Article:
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Book Excerpt: Be radically open-minded & radically transparent

None of us is born knowing what is true; we either have to discover what’s true for ourselves or believe and follow others. The key is to know which path will yield better results. I believe that:

a. Radical open-mindedness and radical transparency are invaluable for rapid learning and effective change.

Learning is the product of a continuous real-time feedback loop in which we make decisions, see their outcomes, and improve our understanding of reality as a result. Being radically open-minded enhances the efficiency of those feedback loops, because it makes what you are doing, and why, so clear to yourself and others that there can’t be any misunderstandings. 
The more open-minded you are, the less likely you are to deceive yourself — and the more likely it is that others will give you honest feedback. If they are “believable” people (and it’s very important to know who is “believable”), you will learn a lot from them.

Being radically transparent and radically open-minded accelerates this learning process. It can also be difficult because being radically transparent rather than more guarded exposes one to criticism. It’s natural to fear that. Yet if you don’t put yourself out there with your radical transparency, you won’t learn.

b. Don’t let fears of what others think of you stand in your way.

You must be willing to do things in the unique ways you think are best—and to open-mindedly reflect on the feedback that comes inevitably as a result of being that way.

Learning to be radically transparent is like learning to speak in public: While it’s initially awkward, the more you do it, the more comfortable you will be with it. This has been true for me. For example, I still instinctively find being as radically transparent in the ways that I am in this book uncomfortable because I am exposing personal material to the public that will attract attention and criticism.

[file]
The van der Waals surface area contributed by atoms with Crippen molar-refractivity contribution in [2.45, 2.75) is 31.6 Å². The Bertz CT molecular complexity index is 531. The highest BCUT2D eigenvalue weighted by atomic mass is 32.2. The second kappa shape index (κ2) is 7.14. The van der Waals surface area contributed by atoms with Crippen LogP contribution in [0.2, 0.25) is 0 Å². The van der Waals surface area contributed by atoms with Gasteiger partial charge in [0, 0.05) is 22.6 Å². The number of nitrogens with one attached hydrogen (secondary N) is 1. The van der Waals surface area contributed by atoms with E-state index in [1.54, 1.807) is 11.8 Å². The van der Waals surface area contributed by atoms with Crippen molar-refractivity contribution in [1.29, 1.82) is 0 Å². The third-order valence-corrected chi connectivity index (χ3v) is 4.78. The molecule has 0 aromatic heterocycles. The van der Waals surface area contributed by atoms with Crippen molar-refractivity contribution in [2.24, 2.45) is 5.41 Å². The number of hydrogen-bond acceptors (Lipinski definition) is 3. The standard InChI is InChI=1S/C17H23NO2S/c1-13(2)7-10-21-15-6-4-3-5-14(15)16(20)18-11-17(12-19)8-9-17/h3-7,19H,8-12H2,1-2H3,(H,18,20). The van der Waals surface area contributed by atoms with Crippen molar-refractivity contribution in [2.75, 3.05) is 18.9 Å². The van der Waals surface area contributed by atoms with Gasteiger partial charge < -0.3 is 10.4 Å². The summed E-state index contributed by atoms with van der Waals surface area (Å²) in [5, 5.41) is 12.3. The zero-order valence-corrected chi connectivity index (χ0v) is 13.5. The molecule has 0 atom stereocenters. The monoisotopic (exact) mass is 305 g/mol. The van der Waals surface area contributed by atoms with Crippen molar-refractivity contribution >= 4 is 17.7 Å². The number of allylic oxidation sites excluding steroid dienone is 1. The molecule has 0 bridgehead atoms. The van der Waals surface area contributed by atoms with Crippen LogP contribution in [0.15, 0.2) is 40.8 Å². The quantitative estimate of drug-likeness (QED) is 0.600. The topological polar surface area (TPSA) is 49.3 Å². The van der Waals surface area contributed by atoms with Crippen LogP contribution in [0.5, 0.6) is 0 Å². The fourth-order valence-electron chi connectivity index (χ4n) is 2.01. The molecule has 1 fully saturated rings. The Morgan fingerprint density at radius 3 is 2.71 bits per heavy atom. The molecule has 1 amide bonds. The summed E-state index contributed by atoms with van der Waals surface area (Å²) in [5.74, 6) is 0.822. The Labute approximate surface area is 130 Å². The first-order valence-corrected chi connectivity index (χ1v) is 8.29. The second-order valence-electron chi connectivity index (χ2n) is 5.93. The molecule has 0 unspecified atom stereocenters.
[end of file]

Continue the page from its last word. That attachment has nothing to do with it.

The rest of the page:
Yet, I am doing it because I’ve learned that it’s best, and I wouldn’t feel good about myself if I let my fears stand in the way. In other words, I have experienced the positive effects of radical transparency for so long that it’s now uncomfortable for me not to be that way.

Besides giving me the freedom to be me, it has allowed me to understand others and for them to understand me, which is much more efficient and much more enjoyable than not having this understanding. Imagine how many fewer misunderstandings we would have and how much more efficient the world would be—and how much closer we all would be to knowing what’s true—if instead of hiding what they think, people shared it openly. 
I’m not talking about everyone’s very personal inner secrets; I’m talking about people’s opinions of each other and of how the world works. As you’ll see, I’ve learned firsthand how powerful this kind of radical truth and transparency is in improving my decision making and my relationships. So, whenever I’m faced with the choice, my instinct is to be transparent. I practise it as a discipline and I recommend you do the same.

c. Embracing radical truth and radical transparency will bring more meaningful work and more meaningful relationships.

My experience, based on watching thousands of people try this approach, is that with practice the vast majority find it so rewarding and pleasurable that they have a hard time operating any other way.

This takes practice and changing one’s habits. I have found that it typically takes about eighteen months, which is how long it takes to change most habits.

(Source: Principles by Ray Dalio)

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